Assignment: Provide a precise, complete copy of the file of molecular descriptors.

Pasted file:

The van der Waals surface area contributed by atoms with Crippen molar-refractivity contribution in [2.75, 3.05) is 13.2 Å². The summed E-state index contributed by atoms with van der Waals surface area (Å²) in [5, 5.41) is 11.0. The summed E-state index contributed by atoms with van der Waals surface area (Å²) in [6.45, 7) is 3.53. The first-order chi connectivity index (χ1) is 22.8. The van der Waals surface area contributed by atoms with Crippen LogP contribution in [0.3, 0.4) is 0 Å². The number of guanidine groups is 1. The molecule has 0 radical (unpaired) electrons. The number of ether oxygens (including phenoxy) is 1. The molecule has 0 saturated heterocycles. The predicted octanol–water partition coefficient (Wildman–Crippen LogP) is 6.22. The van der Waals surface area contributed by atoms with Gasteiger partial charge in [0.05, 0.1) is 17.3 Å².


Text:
The van der Waals surface area contributed by atoms with Crippen molar-refractivity contribution in [2.75, 3.05) is 13.2 Å². The summed E-state index contributed by atoms with van der Waals surface area (Å²) in [5, 5.41) is 11.0. The summed E-state index contributed by atoms with van der Waals surface area (Å²) in [6.45, 7) is 3.53. The first-order chi connectivity index (χ1) is 22.8. The van der Waals surface area contributed by atoms with Crippen LogP contribution in [0.3, 0.4) is 0 Å². The number of guanidine groups is 1. The molecule has 0 radical (unpaired) electrons. The number of ether oxygens (including phenoxy) is 1. The molecule has 0 saturated heterocycles. The predicted octanol–water partition coefficient (Wildman–Crippen LogP) is 6.22. The van der Waals surface area contributed by atoms with Gasteiger partial charge in [0.05, 0.1) is 17.3 Å².